Rupert Murdoch has been the poster boy for the frustration legacy content creators have with the current way that content moves around on the web. What Murdoch is missing is that the answer lies not in setting up more barriers, but in getting control of his distribution through more aggressive deployment of social media techniques. And that will only happen when his entire content creation teams are mobilized.
Here’s a real-life example of the confusion that is driving Murdoch, and other heads of content companies, batty. On Dec. 6 at 7:49PM, the Wall Street Journal posted a story that used analysis from the advisory firm NYYPEX to estimate enterprise values and revenue for Facebook and LinkedIn.
When I was writing my last post on the lessons Facebook can learn from AOL, I recalled seeing a $700 million revenue figure for Facebook bandied about on the social web yesterday and went to Google to find a citation. Here are the results to the query, “What is Facebook revenue”[Illustration 1].
These results didn’t give me recent enough news, so I used Google options to select content that was published in the last 24 hours.[Illustration 2]
I clicked onto the second page and found an information source that I regularly use, Mashable, and clicked through to the article. [Illustration 3]
Here was the content I was looking for. And, it has been widely distributed, with more than 700 Tweets recorded by TweetMeMe and 40 instances of Facebook sharing from the article page.
It’s not the originating instance of the story, however. See, Mashable built their article off of an original report in the Wall Street Journal, based on NYYPEX data. Here’s the original article, with a teaser hidden behind the WSJ pay wall. [Illustration 4]
Curious about how the story has disseminated across the web, I went to Twitter Search and typed in “Facebook revenue.” Here are the results as of 12:15EST on December 8. [Illustration 5]
Of note: the majority of these tweets link to Mashable or TheNextWeb, both of which built their stories completely off the Wall Street Journal story.
In the old days, this would be described as stealing a scoop. But, according to the rules of the web, each of the content sources that cited the Wall Street Journal were within the boundaries of “fair use.” (These uses of the articles read to me like they are right on the edge of violating copyright, but that’s semantics.) In citing the Wall Street Journal articles, however, there is no intent to drive traffic to the Wall Street Journal and the original article. The intent is to keep the traffic on the citing web site, generating economic benefit for the content aggregator, not the content originator.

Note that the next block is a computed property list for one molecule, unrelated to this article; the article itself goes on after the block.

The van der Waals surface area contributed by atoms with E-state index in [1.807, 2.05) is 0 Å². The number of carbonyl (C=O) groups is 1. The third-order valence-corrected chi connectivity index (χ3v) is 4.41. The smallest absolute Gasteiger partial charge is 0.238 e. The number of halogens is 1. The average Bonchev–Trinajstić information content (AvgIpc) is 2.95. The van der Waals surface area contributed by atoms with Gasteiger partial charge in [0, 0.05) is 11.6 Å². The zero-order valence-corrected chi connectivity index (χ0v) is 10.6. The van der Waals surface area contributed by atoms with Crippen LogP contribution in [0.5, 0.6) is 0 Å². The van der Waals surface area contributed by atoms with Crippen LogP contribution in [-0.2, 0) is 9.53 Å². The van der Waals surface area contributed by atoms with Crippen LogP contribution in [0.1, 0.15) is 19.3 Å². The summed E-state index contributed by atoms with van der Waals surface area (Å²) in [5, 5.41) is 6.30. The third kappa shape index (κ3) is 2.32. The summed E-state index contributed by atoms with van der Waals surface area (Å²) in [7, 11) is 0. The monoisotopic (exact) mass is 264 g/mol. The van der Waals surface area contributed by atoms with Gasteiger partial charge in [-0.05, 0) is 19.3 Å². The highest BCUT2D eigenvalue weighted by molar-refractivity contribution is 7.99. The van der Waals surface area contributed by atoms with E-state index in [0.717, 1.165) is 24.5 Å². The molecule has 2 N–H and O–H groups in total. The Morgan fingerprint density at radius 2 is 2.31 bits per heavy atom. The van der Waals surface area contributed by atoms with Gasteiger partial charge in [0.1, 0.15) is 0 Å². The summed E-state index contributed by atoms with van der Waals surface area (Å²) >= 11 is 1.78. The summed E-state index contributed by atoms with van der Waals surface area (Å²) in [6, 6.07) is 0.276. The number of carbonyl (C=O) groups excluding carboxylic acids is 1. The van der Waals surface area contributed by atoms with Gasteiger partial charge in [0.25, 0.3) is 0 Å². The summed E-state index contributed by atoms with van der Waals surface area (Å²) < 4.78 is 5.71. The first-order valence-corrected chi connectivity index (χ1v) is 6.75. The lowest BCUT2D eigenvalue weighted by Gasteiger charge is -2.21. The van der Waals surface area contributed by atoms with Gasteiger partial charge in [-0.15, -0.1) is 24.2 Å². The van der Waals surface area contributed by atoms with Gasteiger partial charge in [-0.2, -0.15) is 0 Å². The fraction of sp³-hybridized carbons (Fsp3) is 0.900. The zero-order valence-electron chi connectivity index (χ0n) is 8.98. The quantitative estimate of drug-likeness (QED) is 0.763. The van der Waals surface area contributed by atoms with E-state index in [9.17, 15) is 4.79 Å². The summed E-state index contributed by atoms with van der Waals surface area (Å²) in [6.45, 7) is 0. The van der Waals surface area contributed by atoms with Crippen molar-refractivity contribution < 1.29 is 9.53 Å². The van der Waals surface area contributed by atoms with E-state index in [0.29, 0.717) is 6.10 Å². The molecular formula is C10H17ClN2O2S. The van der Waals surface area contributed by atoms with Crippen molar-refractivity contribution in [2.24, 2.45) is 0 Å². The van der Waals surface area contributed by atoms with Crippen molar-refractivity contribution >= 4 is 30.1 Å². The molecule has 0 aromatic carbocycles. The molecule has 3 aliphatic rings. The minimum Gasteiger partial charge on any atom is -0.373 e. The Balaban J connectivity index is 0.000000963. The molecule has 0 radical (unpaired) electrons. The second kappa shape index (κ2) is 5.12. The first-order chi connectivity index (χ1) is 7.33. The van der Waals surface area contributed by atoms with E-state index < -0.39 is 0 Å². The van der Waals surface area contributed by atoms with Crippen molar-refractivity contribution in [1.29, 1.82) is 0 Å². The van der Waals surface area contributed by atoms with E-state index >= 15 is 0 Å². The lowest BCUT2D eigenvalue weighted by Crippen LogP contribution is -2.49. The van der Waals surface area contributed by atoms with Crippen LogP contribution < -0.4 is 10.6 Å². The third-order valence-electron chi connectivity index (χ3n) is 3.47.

I see this on some of the articles that I post on my blog. I’ll take a chart from another story that I find particularly illuminating and then try to add my perspective on the data as it relates to my experience and my audience. My hope is that the people looking at the piece will then go on to review the original data. Only a small part of my audience clicks through to the original source of content, however. So, I’ve tried to reduce the frequency that I point to other content, and I’ve tried to increase the frequency that I use Twitter to direct people to original sources of information.
For the editors of the Wall Street Journal, and for Murdoch as well as anyone else carrying a high level of content costs, the frustration is profound. What is the right way to craft and share information without losing your audience to a multitude of third-party aggregators?
What is the economic cost? Let’s conservatively assume that the Mashable and NextWeb stories got around 10,000 views each, costing the Wall Street Journal about 15,000 page views. With a $75 cost per thousand (CPM) for video ads and a $15 CPM on display ads, the WSJ would lose roughly $1500 of video revenue and $300 of display revenue on those pages. That doesn’t seem like a lot, and certainly doesn’t outweigh the benefit the Journal gets from the promotion of its story, right?
Start multiplying that effect by 100 stories a day, every day, and you quickly reach an estimate of about $5 million a month of lost revenue opportunities because of redistribution by third-party aggregators.
Murdoch may be focusing on the issues of Google’s search engine, but a profound economic disruption is found ion the broad redistribution of his content. That’s a problem that has no easy solution.
The logical first step is to take the fight to the streets. Use social media tools to distribute your content more broadly and more aggressively through your own social media brands, as well as the personal brands of your staffers. That’s what Business Week has done so well, and, for the most part, Business Week appears to get more traffic to their “scoops” than most other legacy media brands.
The new skill is going to be about wading into the fray, not keeping the fray away by erecting false barriers.